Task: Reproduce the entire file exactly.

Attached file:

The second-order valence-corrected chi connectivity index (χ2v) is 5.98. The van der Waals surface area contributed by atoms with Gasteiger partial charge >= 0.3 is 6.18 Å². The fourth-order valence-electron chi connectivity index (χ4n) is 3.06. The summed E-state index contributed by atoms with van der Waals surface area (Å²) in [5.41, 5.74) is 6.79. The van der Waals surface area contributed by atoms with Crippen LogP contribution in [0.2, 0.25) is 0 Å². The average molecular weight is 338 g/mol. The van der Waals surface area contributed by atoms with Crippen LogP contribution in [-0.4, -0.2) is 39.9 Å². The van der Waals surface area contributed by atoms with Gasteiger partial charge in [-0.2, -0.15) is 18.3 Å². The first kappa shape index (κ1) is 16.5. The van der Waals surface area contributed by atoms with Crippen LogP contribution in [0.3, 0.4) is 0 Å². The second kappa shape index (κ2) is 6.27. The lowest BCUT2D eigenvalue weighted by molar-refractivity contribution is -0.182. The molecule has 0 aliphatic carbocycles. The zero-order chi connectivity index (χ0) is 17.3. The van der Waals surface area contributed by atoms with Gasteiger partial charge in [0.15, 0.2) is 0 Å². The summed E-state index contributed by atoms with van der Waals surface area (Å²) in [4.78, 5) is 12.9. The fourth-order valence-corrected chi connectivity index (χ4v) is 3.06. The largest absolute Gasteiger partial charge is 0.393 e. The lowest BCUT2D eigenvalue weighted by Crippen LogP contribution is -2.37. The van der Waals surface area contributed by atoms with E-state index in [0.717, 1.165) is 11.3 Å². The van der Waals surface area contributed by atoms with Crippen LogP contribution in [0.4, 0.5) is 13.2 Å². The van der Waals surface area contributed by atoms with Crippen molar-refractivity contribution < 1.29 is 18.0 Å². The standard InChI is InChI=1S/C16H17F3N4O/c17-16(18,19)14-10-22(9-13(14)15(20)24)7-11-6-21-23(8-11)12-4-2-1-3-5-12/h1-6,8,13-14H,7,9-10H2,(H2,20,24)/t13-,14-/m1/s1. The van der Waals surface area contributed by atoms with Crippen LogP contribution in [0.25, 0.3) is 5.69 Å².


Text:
The second-order valence-corrected chi connectivity index (χ2v) is 5.98. The van der Waals surface area contributed by atoms with Gasteiger partial charge >= 0.3 is 6.18 Å². The fourth-order valence-electron chi connectivity index (χ4n) is 3.06. The summed E-state index contributed by atoms with van der Waals surface area (Å²) in [5.41, 5.74) is 6.79. The van der Waals surface area contributed by atoms with Crippen LogP contribution in [0.2, 0.25) is 0 Å². The average molecular weight is 338 g/mol. The van der Waals surface area contributed by atoms with Crippen LogP contribution in [-0.4, -0.2) is 39.9 Å². The van der Waals surface area contributed by atoms with Gasteiger partial charge in [-0.2, -0.15) is 18.3 Å². The first kappa shape index (κ1) is 16.5. The van der Waals surface area contributed by atoms with Crippen LogP contribution in [0.3, 0.4) is 0 Å². The second kappa shape index (κ2) is 6.27. The lowest BCUT2D eigenvalue weighted by molar-refractivity contribution is -0.182. The molecule has 0 aliphatic carbocycles. The zero-order chi connectivity index (χ0) is 17.3. The van der Waals surface area contributed by atoms with Gasteiger partial charge in [0.15, 0.2) is 0 Å². The summed E-state index contributed by atoms with van der Waals surface area (Å²) in [4.78, 5) is 12.9. The fourth-order valence-corrected chi connectivity index (χ4v) is 3.06. The largest absolute Gasteiger partial charge is 0.393 e. The lowest BCUT2D eigenvalue weighted by Crippen LogP contribution is -2.37. The van der Waals surface area contributed by atoms with E-state index in [0.717, 1.165) is 11.3 Å². The van der Waals surface area contributed by atoms with Crippen LogP contribution in [0.4, 0.5) is 13.2 Å². The van der Waals surface area contributed by atoms with Crippen molar-refractivity contribution < 1.29 is 18.0 Å². The standard InChI is InChI=1S/C16H17F3N4O/c17-16(18,19)14-10-22(9-13(14)15(20)24)7-11-6-21-23(8-11)12-4-2-1-3-5-12/h1-6,8,13-14H,7,9-10H2,(H2,20,24)/t13-,14-/m1/s1. The van der Waals surface area contributed by atoms with Crippen LogP contribution in [0.25, 0.3) is 5.69 Å².